Colonialism

This popular painting of "The First Thanksgiving at Plymouth" by Jennie A. Brownscombe is an example of how the myths of the holiday became engrained in Americana.

Why the Myths of Plymouth Dominate the American Imagination

A new book shows us a different picture of the English settlers who arrived at the lands of the Wampanoag

Waimea Bay takes its name from the Hawaiian word for "reddish-brown waters."

What the Survival of the Hawaiian Language Means to Those Who Speak It

A Smithsonian curator recalls his own experience learning the native tongue

Artist's rendering of the Edo Museum of West African Art's exterior

A New Museum of West African Art Will Incorporate the Ruins of Benin City

Designed by architect David Adjaye, the museum will reunite looted artifacts currently housed in Western institutions

Nāoli Weller, a nursery school teacher at Nāwahī, leads her class in traditional songs. In the room hang signs that help pupils master the Hawaiian language.

The Inspiring Quest to Revive the Hawaiian Language

A determined couple and their children are sparking the renewal of a long-suppressed part of their ancestors' culture

Ruins of farms on Fuaigh Mòr, an island evicted during the Highland Clearances

How Profits From Slavery Changed the Landscape of the Scottish Highlands

Money earned through enslavement played a key role in the eviction of Highlanders in the 18th and 19th centuries, study finds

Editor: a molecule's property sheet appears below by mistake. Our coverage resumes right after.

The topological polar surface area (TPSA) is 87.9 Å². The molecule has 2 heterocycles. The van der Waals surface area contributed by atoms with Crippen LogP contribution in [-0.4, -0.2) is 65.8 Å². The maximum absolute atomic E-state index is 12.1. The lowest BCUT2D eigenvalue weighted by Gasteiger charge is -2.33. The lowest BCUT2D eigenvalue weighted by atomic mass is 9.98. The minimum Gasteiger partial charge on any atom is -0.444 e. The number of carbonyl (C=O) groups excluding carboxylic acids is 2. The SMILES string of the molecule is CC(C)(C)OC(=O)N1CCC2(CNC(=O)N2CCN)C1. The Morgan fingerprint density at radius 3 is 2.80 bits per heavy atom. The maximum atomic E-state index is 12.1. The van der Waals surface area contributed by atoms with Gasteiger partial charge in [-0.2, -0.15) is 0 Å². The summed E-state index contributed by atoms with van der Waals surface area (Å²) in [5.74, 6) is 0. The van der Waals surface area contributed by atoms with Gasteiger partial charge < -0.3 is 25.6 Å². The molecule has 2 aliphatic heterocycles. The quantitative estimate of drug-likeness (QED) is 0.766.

Two new research ventures appear to support the idea that Roanoke's colonists split into two or more groups after abandoning the North Carolina settlement.

Pottery Fragments May Hold Clues to Roanoke Colonists' Fate

Disputed findings suggest some residents of the "Lost Colony" settled 50 miles west of their original home

A brightly-colored page in the Codex Borgia, one of the artifacts requested by Mexico's president

Mexico Seeks Apology for Catholic Church's Role in the Spanish Conquest

In a letter to Pope Francis, President Andrés Manuel López Obrador also requested the temporary return of a number of artifacts

Luisa Capetillo, left, was a labor organizer and one of Puerto Rico's foundational feminists. Right, women on Election Day in 1936, the first year all women on the island could vote.

In Puerto Rico, Women Won the Vote in a Bittersweet Game of Colonial Politics

Puertorriqueñas' fight for suffrage shaped by class, colonialism and racism—but even today, island residents cannot vote for president

Sarah Forbes Bonetta, as seen in 1856 (left) and 1862 (right). Hannah Uzor's new portrait is based on the 1862 photograph.

The Little-Known Story of Queen Victoria's Black Goddaughter

A newly commissioned portrait of Sarah Forbes Bonetta is now on view at the monarch's seaside house, Osbourne

The second permanent First Baptist Church structure on South Nassau Street in Williamsburg was dedicated in 1856.

Archaeologists Unearth Foundations of One of the Nation's Oldest Black Churches

A dig in the heart of Colonial Williamsburg revealed sections of the First Baptist Church, which was founded in 1776